In his new chapbook, Brood, Ottawa poet Rob Thomas defamiliarizes the ordinary and makes us view the seemingly mundane. By “telling it slant,” as Emily Dickinson advised, he provokes readers’ thoughts.
The cover photo by Ellen Moran, showing a child-sized person in a grotesque mask, holding hands with a larger figure in a gorilla or Yeti suit, suggests that the poetry inside won’t be a sentimental look at parenting.
About half of the poems were previously published in literary magazines, an indication of their merit. Several capture the weird side of looking after young children in public places. “Yin and Yang”, about a trip to the animal barn of the Agricultural Museum, presents a bull named “Goody”, who ought to be named “Jabba”: “his hooves – stubby, improbable – peek out beneath his girth like hoarded relics.” A sign announces the arrival of “Yin and Yang” – “vigorous siblings who share a sign but no longer share the enclosure.”
In another incident, the speaker of the poem is taking his two preschoolers on a city bus where they encounter “that stranger we warn our kids about,” who says, “hey, kids, want to see something special”? This poem captures the constant watchfulness and tension involved in taking children out of the safety of home.
Another poem, “where it counts”, is about the repetitiveness of housework, and ends with the speaker’s choice to take time out and “lie on the floor/let the brood wash over you/the baby slather you with syrupy kisses/the 2-year old knee you where it counts.”
The six poems in Thomas’s “missing children” sequence are drawn from folk tales about disappearing children. “Ruby” makes us reconsider the familiar tale of Little Red Riding Hood, by showing a police officer interviewing a mother about her vanished daughter. The child’s father “is in forestry.” The parents told the little girl to “keep to the road.” When the constable says, “And this wolf. Could you give us a description?”, the idea of blaming an animal for the disappearance suddenly seems farfetched, and one wonders who the actual wolf is.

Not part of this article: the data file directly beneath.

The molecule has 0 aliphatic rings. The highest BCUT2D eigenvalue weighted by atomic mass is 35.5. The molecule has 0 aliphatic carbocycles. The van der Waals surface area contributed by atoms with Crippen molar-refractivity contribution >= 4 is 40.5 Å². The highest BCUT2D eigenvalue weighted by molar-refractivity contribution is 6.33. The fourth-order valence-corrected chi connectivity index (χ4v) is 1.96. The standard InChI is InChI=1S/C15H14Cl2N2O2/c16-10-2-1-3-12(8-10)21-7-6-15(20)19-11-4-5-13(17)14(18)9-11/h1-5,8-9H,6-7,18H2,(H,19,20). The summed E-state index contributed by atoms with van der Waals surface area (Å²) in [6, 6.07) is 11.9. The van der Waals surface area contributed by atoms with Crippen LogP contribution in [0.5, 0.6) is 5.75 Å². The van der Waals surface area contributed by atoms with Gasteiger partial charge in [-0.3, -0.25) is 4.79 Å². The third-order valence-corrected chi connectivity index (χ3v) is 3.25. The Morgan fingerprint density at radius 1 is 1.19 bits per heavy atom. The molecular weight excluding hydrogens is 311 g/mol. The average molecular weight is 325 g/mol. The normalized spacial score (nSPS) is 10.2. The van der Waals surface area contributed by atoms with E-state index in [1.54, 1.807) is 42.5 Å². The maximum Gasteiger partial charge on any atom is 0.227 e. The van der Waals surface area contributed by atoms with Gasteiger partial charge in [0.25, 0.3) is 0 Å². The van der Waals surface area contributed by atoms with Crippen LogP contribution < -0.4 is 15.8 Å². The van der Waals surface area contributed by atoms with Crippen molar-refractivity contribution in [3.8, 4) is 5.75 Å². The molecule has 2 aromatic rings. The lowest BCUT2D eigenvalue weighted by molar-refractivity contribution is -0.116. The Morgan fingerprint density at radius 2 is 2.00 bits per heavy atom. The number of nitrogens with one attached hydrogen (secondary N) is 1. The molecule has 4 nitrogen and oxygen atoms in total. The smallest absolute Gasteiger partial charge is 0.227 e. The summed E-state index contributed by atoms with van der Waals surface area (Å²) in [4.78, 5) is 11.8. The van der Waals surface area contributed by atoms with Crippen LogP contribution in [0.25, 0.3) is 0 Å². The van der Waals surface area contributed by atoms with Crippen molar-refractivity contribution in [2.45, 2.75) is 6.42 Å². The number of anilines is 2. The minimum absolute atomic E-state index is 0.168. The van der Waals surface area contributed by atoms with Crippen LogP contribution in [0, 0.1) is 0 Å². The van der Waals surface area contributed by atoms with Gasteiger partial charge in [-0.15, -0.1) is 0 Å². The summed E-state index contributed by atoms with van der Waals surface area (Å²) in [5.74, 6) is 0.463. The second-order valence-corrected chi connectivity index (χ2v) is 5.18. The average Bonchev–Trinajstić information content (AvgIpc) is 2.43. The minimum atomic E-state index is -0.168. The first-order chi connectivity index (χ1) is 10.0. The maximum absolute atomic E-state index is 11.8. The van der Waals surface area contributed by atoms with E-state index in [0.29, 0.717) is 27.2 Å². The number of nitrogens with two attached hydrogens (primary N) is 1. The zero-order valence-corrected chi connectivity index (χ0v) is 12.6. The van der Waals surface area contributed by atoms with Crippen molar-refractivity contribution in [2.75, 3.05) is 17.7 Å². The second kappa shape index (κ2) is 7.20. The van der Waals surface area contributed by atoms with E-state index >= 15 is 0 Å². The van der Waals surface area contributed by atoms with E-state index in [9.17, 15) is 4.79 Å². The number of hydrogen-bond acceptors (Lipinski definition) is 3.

In “covered tracks”, missing twins “gorge themselves in the marzipan kitchen and rehearse their story”, while the constable, who has followed a breadcrumb trail, decides to “question the hag.” (Recognize Hansel and Gretel?)
In “that golden girl”, an ursine family is looking at a missing girl’s image on a milk carton. The parents talk about her visit to their home, while Baby Bear “levers a hunk of gristle from his teeth with a claw.” Again, in ominously succinct poems about Snow White and the Pied Piper, Thomas amuses us with his cleverness while sending shivers down our spines.
In “cereal killers”, the speaker, perhaps a child, or someone close to children, finds cereals threatening and adopts a tough-guy approach: “We have the Rice Krispies just where we want them. we’re gonna make’em talk.” The poem ends with the image of a “horrendous” tiger with a “frosty grin.”
Anyone who has spent time with young children has experienced the roller-coaster of joy, uneasiness, frustration and pleasure that is involved. Thomas captures this feeling in Brood – a good choice of title, since readers will brood about these poems and go back and re-read them.
Brood is published by Bywords and can be purchased for $6 at their website. ISBN 978-0-9810417-6.